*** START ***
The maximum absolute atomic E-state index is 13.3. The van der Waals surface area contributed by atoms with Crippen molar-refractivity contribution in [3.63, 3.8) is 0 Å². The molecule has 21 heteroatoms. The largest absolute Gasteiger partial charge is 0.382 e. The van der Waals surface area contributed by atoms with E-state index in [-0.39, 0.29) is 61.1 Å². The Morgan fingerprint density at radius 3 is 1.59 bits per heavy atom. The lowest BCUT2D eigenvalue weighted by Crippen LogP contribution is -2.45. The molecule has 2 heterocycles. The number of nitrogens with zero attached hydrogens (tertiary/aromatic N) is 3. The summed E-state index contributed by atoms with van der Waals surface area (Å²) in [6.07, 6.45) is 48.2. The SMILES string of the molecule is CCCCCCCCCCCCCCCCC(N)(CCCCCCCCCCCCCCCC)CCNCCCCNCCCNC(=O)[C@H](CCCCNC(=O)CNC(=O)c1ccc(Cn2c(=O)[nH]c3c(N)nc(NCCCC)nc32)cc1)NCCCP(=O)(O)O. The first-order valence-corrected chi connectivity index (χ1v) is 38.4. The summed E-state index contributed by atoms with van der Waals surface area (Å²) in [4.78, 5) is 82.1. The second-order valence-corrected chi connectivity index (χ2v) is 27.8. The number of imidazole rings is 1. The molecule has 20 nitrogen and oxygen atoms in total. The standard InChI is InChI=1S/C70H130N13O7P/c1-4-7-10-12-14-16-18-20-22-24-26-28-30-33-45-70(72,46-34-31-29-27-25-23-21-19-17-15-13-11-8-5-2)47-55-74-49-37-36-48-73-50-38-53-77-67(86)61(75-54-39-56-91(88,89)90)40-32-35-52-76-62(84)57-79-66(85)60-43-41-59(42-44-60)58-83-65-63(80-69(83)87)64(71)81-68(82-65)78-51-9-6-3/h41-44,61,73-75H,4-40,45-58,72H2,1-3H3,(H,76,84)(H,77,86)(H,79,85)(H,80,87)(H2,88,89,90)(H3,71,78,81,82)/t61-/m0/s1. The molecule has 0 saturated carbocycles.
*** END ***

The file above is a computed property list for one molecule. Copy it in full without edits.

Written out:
The maximum absolute atomic E-state index is 13.3. The van der Waals surface area contributed by atoms with Crippen molar-refractivity contribution in [3.63, 3.8) is 0 Å². The molecule has 21 heteroatoms. The largest absolute Gasteiger partial charge is 0.382 e. The van der Waals surface area contributed by atoms with E-state index in [-0.39, 0.29) is 61.1 Å². The Morgan fingerprint density at radius 3 is 1.59 bits per heavy atom. The lowest BCUT2D eigenvalue weighted by Crippen LogP contribution is -2.45. The molecule has 2 heterocycles. The number of nitrogens with zero attached hydrogens (tertiary/aromatic N) is 3. The summed E-state index contributed by atoms with van der Waals surface area (Å²) in [6.07, 6.45) is 48.2. The SMILES string of the molecule is CCCCCCCCCCCCCCCCC(N)(CCCCCCCCCCCCCCCC)CCNCCCCNCCCNC(=O)[C@H](CCCCNC(=O)CNC(=O)c1ccc(Cn2c(=O)[nH]c3c(N)nc(NCCCC)nc32)cc1)NCCCP(=O)(O)O. The first-order valence-corrected chi connectivity index (χ1v) is 38.4. The summed E-state index contributed by atoms with van der Waals surface area (Å²) in [4.78, 5) is 82.1. The second-order valence-corrected chi connectivity index (χ2v) is 27.8. The number of imidazole rings is 1. The molecule has 20 nitrogen and oxygen atoms in total. The standard InChI is InChI=1S/C70H130N13O7P/c1-4-7-10-12-14-16-18-20-22-24-26-28-30-33-45-70(72,46-34-31-29-27-25-23-21-19-17-15-13-11-8-5-2)47-55-74-49-37-36-48-73-50-38-53-77-67(86)61(75-54-39-56-91(88,89)90)40-32-35-52-76-62(84)57-79-66(85)60-43-41-59(42-44-60)58-83-65-63(80-69(83)87)64(71)81-68(82-65)78-51-9-6-3/h41-44,61,73-75H,4-40,45-58,72H2,1-3H3,(H,76,84)(H,77,86)(H,79,85)(H,80,87)(H2,88,89,90)(H3,71,78,81,82)/t61-/m0/s1. The molecule has 0 saturated carbocycles.